Oman army tries to disperse protests, wounds one

SOHAR, Oman Tue Mar 1, 2011 11:33am EST

1 of 3. A veiled protester looks on as he gathers with others near a bridge leading to the port, after they were dispersed by soldiers, in the northern industrial town of Sohar in Oman March 1, 2011.

Credit: Reuters/Jumana El-Heloueh

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SOHAR, Oman (Reuters) - Omani troops fired into the air near a port on Tuesday to clear a fourth day of protests by people demanding jobs and political reforms, wounding one person in the town of Sohar, witnesses said.

"We were about 200 to 300 people on the road. The army started shooting in the air," one protester in Sohar said, declining to be named. "Many people ran. The man who was shot (had) come to calm the army down."

The crowd dispersed before regrouping again near the port IN north Oman, the witnesses said, and the troops pulled back.

The unrest in Sohar, Oman's main industrial center, was a rare outbreak of discontent in the normally tranquil Gulf state, ruled by Sultan Qaboos bin Said for four decades, following a wave of pro-democracy protests across the Arab world.

Trying to calm tensions, the sultan on Sunday promised 50,000 jobs, unemployment benefits of $390 a month and to study widening the power of a quasi-parliamentary advisory council.

In Sohar after the confrontation, traffic flowed freely into the port, which exports 160,000 barrels per day of refined oil products, despite the presence of around 150 protesters. Protesters had blocked the entrance to the port on Monday.

Omani troops had been deployed in the city beforehand but until Tuesday had refrained from intervening to stop protests.

At the nearby Globe Roundabout, center of the Sohar protests that have drawn up to 2,000 people, five armored vehicles watched the square but no demonstrators could be seen.

Later in the capital Muscat, about 200 people gathered in a silent protest in front of the building of the Shura Council, the elected advisory body, asking for jobs and reforms.

The carried placards reading "We want jobs," "We want higher salaries" and "We want freedom of the press," asking the council to inform the sultan about their demands.

About 2,000 people also gathered at a Muscat mosque to voice support for Sultan Qaboos and the government, blaming violence during this week's demonstrations on protesters, residents said.

SOHAR FIRM'S WESTERN MANAGERS RETURN

Sohar Industrial Port Company said on Tuesday that Western management had returned to Sohar from Muscat, where they had been moved to on Monday as a precautionary measure. The Dutch families of the management will remain in Muscat, however.

The harbor is accessible again, both by sea and land, and ships have started arriving again in the port, where loading and unloading has resumed, the company said in a statement.

The U.S. State Department said on Monday, the same day Sohar protests spread to Muscat, that Washington was encouraging restraint and dialogue in Oman, strategically important because it faces arch-U.S. adversary Iran across the Arabian Sea.

Oman has strong military and political ties with the United States and is a non-OPEC oil exporter that pumps around 850,000 barrels per day.

As many as six people were killed in Sohar on Sunday when police opened fire on stone-throwing demonstrators after failing to scatter them with batons and tear gas.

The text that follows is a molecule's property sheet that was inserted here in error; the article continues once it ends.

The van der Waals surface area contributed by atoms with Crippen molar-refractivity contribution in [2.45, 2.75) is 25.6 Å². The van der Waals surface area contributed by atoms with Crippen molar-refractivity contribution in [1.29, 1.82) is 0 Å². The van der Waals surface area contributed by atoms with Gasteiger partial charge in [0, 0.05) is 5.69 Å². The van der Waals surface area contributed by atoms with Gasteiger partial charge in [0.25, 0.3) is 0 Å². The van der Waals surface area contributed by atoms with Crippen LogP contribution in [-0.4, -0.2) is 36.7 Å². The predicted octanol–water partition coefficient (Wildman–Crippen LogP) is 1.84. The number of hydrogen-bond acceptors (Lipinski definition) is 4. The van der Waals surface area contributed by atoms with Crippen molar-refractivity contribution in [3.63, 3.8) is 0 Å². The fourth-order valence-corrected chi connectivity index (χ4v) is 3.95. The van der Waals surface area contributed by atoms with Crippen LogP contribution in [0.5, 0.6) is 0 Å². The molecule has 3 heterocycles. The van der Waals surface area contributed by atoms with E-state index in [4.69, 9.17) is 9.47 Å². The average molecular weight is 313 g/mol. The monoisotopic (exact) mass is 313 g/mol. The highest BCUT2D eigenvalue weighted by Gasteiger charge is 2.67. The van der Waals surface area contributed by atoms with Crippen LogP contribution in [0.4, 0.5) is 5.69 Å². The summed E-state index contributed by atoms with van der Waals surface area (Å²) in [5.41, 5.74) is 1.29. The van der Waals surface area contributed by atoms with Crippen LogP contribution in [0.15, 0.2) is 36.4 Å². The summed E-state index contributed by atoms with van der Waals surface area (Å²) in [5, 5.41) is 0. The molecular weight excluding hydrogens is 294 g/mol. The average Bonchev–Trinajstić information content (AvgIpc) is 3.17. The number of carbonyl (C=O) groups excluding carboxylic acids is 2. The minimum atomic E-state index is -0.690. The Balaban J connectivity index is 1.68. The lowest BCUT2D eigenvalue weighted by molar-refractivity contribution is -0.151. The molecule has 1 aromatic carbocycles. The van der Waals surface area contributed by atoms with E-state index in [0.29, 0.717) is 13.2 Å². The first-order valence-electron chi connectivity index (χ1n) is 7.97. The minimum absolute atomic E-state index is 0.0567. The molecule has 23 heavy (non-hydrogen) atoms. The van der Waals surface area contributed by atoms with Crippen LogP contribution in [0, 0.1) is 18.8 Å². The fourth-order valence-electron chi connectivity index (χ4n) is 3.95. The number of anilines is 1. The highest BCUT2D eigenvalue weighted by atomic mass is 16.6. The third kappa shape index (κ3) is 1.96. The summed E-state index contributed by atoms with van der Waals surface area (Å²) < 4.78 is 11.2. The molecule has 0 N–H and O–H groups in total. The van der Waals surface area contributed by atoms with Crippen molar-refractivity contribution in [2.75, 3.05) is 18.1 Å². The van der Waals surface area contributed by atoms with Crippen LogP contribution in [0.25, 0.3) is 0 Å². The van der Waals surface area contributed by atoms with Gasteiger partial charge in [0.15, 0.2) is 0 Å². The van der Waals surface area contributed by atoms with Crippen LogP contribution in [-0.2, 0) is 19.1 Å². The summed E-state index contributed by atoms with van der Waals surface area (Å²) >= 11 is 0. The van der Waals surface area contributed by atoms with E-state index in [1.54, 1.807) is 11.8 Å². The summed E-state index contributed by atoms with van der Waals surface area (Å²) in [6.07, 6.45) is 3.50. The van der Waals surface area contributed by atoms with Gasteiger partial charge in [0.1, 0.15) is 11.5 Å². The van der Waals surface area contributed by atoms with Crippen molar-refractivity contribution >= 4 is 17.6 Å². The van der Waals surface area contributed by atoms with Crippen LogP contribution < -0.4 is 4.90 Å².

A doctor and nurses at a state hospital said six people died but the health minister put the toll at one.

Sultan Qaboos, who exercises absolute power in a country where political parties are banned, gave more independence to the public prosecutor on Tuesday and ordered the creation of an independent consumer protection watchdog to monitor prices.

The steps were the latest in a series of modest moves by Oman and came after the sultan reshuffled his cabinet on Saturday, a week after a small protest in Muscat gave the first hint that Arab discontent could reach the state.

"We see the two royal decrees as part of the new reforms ... Next we want him to consider an elected government and a constitution change," said Zakaria al-Mharmi, an intellectual who has been a prominent face in the Muscat protests.

Mostly wealthy Gulf Arab countries have pledged billions of dollars in state benefits and some offered modest reforms to appease their populations influenced by popular unrest that toppled the leaders of Tunisia and Egypt and is threatening Libyan leader Muammar Gaddafi's grip on power.

Protesters in Oman have stopped short of calling for a change of government, unlike in neighboring Yemen, where protesters want the president to go, and in fellow Gulf Arab state Bahrain, where protesters want the prime minister sacked.

Sultan Qaboos appoints the cabinet and in 1992 introduced an elected advisory Shura Council. Protesters have demanded the council be given legislative powers and on Sunday Qaboos ordered a committee to study increasing its authority.

(Additional reporting by Saleh Al-Shaibany; Writing by Cynthia Johnston; Editing by Louise Ireland)

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Comments (1)
esinana wrote:
Dont they ever learn? Using the army or other security apparatus to squash protesters under the glare of the world via cell phones, internet , and international media? Didn’t work in Egypt, Didn’t work in Tunisia. Check out how its doing in Libya, Yemen, and Bahrain. But here we have another fossil regime doing exactly the same thing and most likely driving itself over the cliff to the same outcome. Are these rulers just so behind the times? What is it?

Mar 01, 2011 5:55am EST  --  Report as abuse
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